Disconnect the battery – Your car’s not going anywhere, so you can remove the battery and connect it to a trickle charger. If you don’t have a charger, store the battery on a shelf or place it on a piece of wood on the floor. Don’t put your battery directly on the concrete floor. If you do, as the temperature changes in the concrete, the battery will actually lose charge. A piece of wood will serve as a barrier to protect the battery.
Put your car up off the ground by using jack stands – Make sure they’re rated for heavy-duty long-term use, and put some padding between the car’s frame and the stands. This will help relieve some of the tension on the springs and will prevent the formation of flat spots on the tires. Be sure your jack stands are sitting on secure points so nothing bends or breaks.
Wrap your car in a high quality car cover to keep it protected all winter long – Some people use a plastic tarp, but this cheap alternative is not the same. Tarps don’t fit snugly around a car; instead, they have to be tied down. Even then there will be gaps between the car and the tarp. They also don’t let rising air move through the material. This actually can cause corrosion. On the other hand, a quality car cover is designed to breathe and let air pass up and out of it. They help remove air, dust, and moisture, which limits the amount of corrosion that can occur.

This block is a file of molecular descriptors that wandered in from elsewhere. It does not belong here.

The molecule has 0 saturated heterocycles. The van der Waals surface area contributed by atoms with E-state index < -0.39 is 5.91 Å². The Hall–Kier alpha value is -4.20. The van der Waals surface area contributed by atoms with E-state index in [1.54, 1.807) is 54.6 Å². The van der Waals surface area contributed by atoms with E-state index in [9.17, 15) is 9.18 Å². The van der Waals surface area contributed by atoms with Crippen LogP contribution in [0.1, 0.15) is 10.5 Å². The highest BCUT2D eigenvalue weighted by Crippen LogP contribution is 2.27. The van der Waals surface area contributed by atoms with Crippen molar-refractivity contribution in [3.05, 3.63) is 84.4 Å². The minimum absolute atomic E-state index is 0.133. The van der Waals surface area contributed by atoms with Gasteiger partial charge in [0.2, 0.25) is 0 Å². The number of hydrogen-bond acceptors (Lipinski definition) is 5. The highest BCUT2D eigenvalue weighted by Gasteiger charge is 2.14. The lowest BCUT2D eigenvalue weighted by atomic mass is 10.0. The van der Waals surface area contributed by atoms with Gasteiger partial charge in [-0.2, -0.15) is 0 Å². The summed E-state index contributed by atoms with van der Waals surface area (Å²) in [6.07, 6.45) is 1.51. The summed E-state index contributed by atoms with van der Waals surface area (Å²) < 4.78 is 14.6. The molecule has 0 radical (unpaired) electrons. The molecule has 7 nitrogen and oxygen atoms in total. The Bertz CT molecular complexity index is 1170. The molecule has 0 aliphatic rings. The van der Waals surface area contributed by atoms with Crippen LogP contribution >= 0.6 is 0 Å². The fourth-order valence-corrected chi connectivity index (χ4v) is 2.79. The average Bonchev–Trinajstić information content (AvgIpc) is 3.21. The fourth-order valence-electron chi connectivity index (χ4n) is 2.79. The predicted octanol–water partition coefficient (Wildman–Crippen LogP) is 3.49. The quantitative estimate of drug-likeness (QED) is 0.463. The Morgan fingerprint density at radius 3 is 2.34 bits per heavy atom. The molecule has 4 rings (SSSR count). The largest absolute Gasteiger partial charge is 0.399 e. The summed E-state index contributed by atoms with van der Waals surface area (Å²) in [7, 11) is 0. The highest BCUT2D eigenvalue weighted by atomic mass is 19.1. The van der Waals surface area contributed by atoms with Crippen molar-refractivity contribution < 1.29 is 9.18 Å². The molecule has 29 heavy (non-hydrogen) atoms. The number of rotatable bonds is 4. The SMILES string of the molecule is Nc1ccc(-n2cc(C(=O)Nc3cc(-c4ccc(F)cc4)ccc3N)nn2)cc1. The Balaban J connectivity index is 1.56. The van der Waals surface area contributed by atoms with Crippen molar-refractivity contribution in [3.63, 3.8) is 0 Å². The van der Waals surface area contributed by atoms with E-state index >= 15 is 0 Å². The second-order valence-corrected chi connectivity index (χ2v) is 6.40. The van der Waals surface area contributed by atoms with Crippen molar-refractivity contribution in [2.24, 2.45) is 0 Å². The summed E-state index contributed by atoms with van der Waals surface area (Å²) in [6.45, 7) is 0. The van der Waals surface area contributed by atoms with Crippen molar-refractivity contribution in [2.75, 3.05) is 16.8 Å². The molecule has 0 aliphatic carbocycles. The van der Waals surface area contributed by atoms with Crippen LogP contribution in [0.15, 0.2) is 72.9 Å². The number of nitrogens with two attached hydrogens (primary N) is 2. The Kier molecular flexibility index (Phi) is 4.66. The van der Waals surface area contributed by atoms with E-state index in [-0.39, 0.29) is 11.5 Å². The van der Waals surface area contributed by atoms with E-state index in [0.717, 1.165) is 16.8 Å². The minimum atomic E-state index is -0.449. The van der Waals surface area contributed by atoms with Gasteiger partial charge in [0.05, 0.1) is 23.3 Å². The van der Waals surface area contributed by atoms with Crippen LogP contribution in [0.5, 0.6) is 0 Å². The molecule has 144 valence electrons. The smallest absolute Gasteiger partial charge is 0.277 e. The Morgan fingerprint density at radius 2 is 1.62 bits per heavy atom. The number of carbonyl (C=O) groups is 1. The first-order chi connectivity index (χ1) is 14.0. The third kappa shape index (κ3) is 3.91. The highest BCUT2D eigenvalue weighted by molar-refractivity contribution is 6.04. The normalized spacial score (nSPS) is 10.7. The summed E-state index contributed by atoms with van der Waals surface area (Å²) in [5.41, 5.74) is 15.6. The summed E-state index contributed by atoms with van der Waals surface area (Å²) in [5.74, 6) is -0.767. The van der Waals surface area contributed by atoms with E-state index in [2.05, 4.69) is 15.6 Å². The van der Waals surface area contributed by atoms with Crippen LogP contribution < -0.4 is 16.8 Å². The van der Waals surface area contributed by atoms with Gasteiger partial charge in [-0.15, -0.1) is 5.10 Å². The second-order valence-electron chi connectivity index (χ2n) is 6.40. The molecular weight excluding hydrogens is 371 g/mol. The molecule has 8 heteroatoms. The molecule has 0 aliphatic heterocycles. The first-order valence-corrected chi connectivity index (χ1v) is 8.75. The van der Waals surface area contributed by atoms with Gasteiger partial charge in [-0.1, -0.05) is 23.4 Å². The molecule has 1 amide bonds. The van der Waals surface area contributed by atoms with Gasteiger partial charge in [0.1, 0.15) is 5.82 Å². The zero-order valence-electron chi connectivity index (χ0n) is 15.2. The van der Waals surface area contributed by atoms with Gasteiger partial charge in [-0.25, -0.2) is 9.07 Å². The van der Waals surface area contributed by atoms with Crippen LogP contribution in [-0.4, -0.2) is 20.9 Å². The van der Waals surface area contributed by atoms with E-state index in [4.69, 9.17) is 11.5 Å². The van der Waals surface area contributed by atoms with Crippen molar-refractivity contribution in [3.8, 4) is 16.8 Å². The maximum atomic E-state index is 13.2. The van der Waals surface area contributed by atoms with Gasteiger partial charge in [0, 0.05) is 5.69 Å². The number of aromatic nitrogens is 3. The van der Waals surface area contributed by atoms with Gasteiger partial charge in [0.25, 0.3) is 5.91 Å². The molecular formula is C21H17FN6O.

Unique Storage Needs
Some cars require unique storage needs. If you have one of these classic cars, be sure to add these things to your to-do lists:
Convertibles with soft tops – Some people aren’t sure if they should store the car with the soft top up or retracted. Most people recommend storing convertibles with the top up. First, if you store the car with the top down, it makes it easier for mice and other creatures to get into the car. Second, the vinyl can get warped if it’s rarely used, and it may even rip if it’s not often used because it will shift over time. Third, whichever way you go, try not to raise or lower the top while it’s cold outside. The cold weather can cause some parts to become brittle, making them more likely to break while in use.
Convertibles with hard tops – If the car is being stored in an unheated area, many people suggest removing the hardtop and storing it in a climate controlled location. This will help protect the headliner and keep it in good shape. Be certain to wrap the car in a car cover, though, in order to protect the interior and keep out critters.
Protecting your classic car from the damage it can incur during the cold, harsh winters is a must, especially if you’ve spent a lot of time and money to restore it to its perfect, pristine condition. While a climate controlled, sealed storage area would be ideal, most of us can’t afford that. However, by following these tips and keeping your car wrapped up in a good car cover during the winter, you can minimize the effects of the weather. When you get your car out of storage next spring, it will look great and be ready to go.’
This article was written by: John Linden
*Please note that these are just suggestions that may or may not apply to you and your vehicle. Always take care when preparing your car for winter storage to protect yourself and your car. Make sure to double-check with manufacturers if necessary to avoid damaging your vehicle if you’re not sure.